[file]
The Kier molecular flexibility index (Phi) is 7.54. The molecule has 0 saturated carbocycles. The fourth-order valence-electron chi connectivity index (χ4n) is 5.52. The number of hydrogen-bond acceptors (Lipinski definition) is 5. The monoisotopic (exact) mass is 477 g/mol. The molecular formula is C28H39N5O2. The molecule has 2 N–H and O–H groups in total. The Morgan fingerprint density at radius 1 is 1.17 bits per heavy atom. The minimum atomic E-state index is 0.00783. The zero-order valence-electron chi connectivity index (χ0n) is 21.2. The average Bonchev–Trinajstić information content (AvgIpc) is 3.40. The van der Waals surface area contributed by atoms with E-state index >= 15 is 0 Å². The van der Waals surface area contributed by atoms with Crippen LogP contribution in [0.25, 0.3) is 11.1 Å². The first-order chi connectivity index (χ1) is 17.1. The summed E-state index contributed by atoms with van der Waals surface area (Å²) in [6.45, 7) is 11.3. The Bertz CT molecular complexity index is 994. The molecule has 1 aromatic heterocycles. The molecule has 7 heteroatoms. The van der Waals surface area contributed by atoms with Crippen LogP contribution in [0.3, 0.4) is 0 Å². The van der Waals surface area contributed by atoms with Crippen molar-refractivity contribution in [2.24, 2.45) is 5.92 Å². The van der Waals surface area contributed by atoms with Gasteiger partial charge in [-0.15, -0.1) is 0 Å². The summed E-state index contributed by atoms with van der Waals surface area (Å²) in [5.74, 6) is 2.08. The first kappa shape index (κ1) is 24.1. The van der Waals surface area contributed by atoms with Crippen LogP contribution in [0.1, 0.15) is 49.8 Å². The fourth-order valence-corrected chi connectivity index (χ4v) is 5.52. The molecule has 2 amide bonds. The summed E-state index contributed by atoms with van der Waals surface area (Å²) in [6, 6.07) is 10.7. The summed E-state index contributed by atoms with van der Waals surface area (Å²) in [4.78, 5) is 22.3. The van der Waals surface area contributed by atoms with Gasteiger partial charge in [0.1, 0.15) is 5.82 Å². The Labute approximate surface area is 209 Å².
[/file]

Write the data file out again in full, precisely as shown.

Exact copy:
The Kier molecular flexibility index (Phi) is 7.54. The molecule has 0 saturated carbocycles. The fourth-order valence-electron chi connectivity index (χ4n) is 5.52. The number of hydrogen-bond acceptors (Lipinski definition) is 5. The monoisotopic (exact) mass is 477 g/mol. The molecular formula is C28H39N5O2. The molecule has 2 N–H and O–H groups in total. The Morgan fingerprint density at radius 1 is 1.17 bits per heavy atom. The minimum atomic E-state index is 0.00783. The zero-order valence-electron chi connectivity index (χ0n) is 21.2. The average Bonchev–Trinajstić information content (AvgIpc) is 3.40. The van der Waals surface area contributed by atoms with E-state index >= 15 is 0 Å². The van der Waals surface area contributed by atoms with Crippen LogP contribution in [0.25, 0.3) is 11.1 Å². The first-order chi connectivity index (χ1) is 17.1. The summed E-state index contributed by atoms with van der Waals surface area (Å²) in [6.45, 7) is 11.3. The Bertz CT molecular complexity index is 994. The molecule has 1 aromatic heterocycles. The molecule has 7 heteroatoms. The van der Waals surface area contributed by atoms with Crippen LogP contribution in [0.3, 0.4) is 0 Å². The van der Waals surface area contributed by atoms with Crippen molar-refractivity contribution in [2.24, 2.45) is 5.92 Å². The van der Waals surface area contributed by atoms with Gasteiger partial charge in [-0.15, -0.1) is 0 Å². The summed E-state index contributed by atoms with van der Waals surface area (Å²) in [5.74, 6) is 2.08. The first kappa shape index (κ1) is 24.1. The van der Waals surface area contributed by atoms with Crippen LogP contribution in [0.1, 0.15) is 49.8 Å². The fourth-order valence-corrected chi connectivity index (χ4v) is 5.52. The molecule has 2 amide bonds. The summed E-state index contributed by atoms with van der Waals surface area (Å²) in [6, 6.07) is 10.7. The summed E-state index contributed by atoms with van der Waals surface area (Å²) in [4.78, 5) is 22.3. The van der Waals surface area contributed by atoms with Gasteiger partial charge in [0.1, 0.15) is 5.82 Å². The Labute approximate surface area is 209 Å².